Scott: I tend to focus on the mistakes that we make because I don’t want to repeat them. However, that album by no means did us any harm. For a lot of people that was actually an entry point, then they went back to the other two and those songs go down really, really well.

I just think we had a lot of pressure on us from Fat Cat to finish the record, so I wrote and demoed it right off the back of a monstrous Midnight Organ Fighttour that kept on going and going and going. I wrote and demoed it in three months, whereas we as a collective wrote and demoed the new one in 18 months. So just time-wise, you’re going to see an improvement.

Did that sour your relationship with Fat Cat?

Scott: No, there were other problems. The main thing, and it’s not a personal attack on anyone, is that our ambitions changed. Their ambition for us didn’t match our own. We were at the end of a contract; there was no bad feeling. It just felt like we were done and looking for something new. It’s almost like if you’re contract was up, would you look for another job? Maybe.

Grant: I think it’s a natural thing that people do when they reach the end of a contract. You don’t instantly re-sign. There’s no bad feeling there – what they did for our band with their resources I still find pretty astonishing. They don’t have the same resources as Atlantic. It’s a few guys in an office no larger than this room, with interns doing work that people here are on a fulltime salary for. There’s a lot to be said for the fact that they’re still going and releasing good music.

I remember yourselves, the Twilight Sad and We Were Promised Jetpacks, all making a bit of a splash in the US with Fat Cat…

Scott: We’ve totally got them to thank for so much.

Grant: They just put us on tour from the very beginning and you wouldn’t find many indie labels regardless of size that would be willing to send their bands out for a US tour before anyone’s ever heard of them: it’s an uncommon thing. They wanted it to happen simultaneously – there was no conscious thought of let’s crack Britain and then America. In fact, there was no conscious thought of ‘cracking’ anywhere.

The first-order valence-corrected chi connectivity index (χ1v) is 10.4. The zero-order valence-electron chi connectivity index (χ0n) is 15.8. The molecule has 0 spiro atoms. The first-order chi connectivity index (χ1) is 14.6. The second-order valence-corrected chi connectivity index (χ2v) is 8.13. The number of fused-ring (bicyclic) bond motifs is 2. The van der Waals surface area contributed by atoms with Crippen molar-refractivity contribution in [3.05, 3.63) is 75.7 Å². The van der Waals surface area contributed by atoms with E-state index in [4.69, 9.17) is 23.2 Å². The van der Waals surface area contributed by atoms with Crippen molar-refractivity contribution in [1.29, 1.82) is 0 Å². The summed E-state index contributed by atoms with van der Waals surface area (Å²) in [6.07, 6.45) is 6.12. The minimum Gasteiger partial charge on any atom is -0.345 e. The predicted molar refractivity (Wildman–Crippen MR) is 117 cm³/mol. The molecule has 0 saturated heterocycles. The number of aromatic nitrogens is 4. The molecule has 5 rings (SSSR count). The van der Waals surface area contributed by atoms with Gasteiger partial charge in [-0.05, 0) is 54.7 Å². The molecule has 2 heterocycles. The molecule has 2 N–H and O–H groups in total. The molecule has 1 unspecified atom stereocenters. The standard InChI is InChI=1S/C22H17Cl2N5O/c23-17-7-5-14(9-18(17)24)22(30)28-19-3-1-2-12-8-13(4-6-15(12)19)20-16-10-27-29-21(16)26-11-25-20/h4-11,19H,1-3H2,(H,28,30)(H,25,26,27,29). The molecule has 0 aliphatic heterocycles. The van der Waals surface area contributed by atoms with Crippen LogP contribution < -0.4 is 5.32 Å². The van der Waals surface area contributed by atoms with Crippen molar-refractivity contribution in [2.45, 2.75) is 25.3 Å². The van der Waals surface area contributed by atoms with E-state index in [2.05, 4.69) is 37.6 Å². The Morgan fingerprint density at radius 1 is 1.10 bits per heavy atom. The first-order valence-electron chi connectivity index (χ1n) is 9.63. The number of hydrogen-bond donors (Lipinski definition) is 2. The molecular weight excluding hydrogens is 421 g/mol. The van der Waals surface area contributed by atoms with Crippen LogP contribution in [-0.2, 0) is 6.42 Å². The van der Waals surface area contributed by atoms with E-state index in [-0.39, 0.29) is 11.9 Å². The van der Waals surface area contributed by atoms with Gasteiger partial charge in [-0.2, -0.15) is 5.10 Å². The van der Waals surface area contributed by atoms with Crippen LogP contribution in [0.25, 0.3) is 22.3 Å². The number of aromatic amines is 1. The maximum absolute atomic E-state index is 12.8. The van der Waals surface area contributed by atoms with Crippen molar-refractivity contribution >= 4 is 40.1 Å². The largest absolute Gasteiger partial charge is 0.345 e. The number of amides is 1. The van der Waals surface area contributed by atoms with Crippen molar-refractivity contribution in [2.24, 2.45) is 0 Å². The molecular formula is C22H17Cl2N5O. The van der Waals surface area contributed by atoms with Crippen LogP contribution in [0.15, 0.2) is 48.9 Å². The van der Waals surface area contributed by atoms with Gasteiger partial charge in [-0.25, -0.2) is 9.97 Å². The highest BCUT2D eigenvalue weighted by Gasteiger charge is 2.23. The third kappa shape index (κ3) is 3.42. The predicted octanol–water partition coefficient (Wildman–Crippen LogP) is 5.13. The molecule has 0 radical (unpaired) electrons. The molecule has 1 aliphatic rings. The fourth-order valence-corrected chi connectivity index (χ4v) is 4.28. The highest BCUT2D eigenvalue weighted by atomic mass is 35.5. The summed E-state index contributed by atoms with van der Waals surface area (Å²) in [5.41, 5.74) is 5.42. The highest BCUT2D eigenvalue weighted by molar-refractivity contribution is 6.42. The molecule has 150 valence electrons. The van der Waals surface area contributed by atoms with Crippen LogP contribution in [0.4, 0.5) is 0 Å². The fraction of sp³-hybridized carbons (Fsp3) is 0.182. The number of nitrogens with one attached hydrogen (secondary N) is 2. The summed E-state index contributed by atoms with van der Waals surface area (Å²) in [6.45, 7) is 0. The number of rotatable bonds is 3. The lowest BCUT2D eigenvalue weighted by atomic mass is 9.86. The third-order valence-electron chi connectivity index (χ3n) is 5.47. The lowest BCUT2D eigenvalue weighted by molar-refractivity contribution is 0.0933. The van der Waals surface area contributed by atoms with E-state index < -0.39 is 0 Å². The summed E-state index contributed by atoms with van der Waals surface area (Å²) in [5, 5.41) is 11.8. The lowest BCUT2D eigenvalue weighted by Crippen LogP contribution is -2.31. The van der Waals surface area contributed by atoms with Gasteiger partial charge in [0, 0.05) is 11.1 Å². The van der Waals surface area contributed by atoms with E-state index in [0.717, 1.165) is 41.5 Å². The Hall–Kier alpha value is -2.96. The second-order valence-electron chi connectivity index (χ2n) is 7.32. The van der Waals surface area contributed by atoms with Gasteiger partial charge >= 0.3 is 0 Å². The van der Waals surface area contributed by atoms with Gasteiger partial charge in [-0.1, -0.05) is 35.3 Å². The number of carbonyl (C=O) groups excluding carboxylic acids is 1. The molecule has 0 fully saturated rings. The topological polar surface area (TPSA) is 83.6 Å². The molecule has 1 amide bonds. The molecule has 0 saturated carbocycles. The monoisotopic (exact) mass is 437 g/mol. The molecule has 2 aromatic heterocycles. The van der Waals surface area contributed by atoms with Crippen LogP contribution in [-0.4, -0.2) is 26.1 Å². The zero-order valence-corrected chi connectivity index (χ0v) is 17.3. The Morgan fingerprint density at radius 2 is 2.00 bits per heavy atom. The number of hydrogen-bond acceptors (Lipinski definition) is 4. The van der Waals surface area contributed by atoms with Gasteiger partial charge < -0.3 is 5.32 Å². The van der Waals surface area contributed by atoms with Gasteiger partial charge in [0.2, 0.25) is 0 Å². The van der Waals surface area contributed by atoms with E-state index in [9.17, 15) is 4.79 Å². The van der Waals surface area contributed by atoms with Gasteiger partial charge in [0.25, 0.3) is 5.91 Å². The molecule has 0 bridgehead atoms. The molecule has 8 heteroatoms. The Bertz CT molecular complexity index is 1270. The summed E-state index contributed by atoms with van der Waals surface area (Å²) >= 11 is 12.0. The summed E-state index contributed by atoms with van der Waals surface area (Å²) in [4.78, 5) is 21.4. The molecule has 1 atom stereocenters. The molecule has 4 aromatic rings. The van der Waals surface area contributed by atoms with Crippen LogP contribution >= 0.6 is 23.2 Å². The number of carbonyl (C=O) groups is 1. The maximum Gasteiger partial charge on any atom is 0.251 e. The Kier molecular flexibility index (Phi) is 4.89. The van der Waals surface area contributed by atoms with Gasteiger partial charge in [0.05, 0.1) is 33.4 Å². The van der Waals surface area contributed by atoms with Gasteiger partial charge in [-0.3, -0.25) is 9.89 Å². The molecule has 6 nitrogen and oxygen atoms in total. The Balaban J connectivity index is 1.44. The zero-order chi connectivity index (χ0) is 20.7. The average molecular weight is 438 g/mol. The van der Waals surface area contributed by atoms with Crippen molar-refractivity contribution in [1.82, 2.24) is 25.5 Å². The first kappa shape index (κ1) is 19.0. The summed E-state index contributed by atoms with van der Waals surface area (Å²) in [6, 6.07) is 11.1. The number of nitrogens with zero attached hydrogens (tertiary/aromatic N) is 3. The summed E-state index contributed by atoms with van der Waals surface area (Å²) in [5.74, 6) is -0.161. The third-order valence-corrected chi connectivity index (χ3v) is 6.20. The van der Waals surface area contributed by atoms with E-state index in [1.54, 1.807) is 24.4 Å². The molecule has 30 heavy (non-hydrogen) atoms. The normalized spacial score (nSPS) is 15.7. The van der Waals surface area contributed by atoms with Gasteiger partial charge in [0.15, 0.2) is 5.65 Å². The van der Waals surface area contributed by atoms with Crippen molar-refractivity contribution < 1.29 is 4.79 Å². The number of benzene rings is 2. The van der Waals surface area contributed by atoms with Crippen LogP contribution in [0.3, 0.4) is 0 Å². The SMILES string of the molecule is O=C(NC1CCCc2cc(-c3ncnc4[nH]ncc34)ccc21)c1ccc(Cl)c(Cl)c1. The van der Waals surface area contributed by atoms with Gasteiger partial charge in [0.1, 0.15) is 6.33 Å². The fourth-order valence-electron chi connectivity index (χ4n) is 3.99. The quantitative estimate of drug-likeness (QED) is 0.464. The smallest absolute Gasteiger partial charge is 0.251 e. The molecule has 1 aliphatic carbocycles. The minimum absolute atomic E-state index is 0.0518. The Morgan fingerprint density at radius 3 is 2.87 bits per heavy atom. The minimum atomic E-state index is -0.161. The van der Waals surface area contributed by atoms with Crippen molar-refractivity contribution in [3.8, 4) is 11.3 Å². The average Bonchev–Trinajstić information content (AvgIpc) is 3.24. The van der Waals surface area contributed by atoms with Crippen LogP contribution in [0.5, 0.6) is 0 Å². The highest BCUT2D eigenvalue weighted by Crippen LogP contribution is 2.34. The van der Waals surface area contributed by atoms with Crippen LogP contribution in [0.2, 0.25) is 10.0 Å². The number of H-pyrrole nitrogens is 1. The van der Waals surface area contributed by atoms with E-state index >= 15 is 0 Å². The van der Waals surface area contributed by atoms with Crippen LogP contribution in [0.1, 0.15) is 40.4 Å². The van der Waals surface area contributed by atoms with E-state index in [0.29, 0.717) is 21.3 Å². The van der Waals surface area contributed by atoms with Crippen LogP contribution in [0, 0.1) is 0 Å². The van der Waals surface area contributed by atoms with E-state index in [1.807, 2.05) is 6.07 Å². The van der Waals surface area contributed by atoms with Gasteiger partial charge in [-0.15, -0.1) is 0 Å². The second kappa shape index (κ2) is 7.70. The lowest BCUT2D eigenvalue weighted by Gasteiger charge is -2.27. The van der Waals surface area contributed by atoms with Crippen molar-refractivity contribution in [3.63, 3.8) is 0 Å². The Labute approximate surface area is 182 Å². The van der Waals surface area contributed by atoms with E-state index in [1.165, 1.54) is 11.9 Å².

I remember with the Twilight Sad, for instance, I’d never heard of them and they started getting positive reviews on American sites…

Scott: And that translates back in a positive way. A lot of people probably said the same about our band when we were starting to get featured and blogs and reasonably well-respected websites over there when nobody had even heard of us in the UK.

You said this album had a bit of a longer gestation period, but between this and the last you put out a few EPs. Only ‘State Hospital’ has made it onto Pedestrian Verse, but you could arguably pick a couple of the tracks from each EP and they’d sit well on the LP. What’s the method there, are you constantly writing songs without any idea where they’ll go?

Grant: The first EP [A Frightened Rabbit EP] was written for the tour but having said that these songs were all written in the same sessions. It wasn’t a case of saying “shit, we’d better write an EP!”, but when Scott wrote those songs and we recorded them I never thought they were going to be on the record, I always saw that EP as a standalone EP.

Scott: It was something to sell on tour really. But at that time we did kind of write constantly for that period of time and surprised ourselves, turning around and having 22 songs. That was far too many because we’re not going to be that indulgent and write a double album. But when we were looking through all the material those ones didn’t really fit.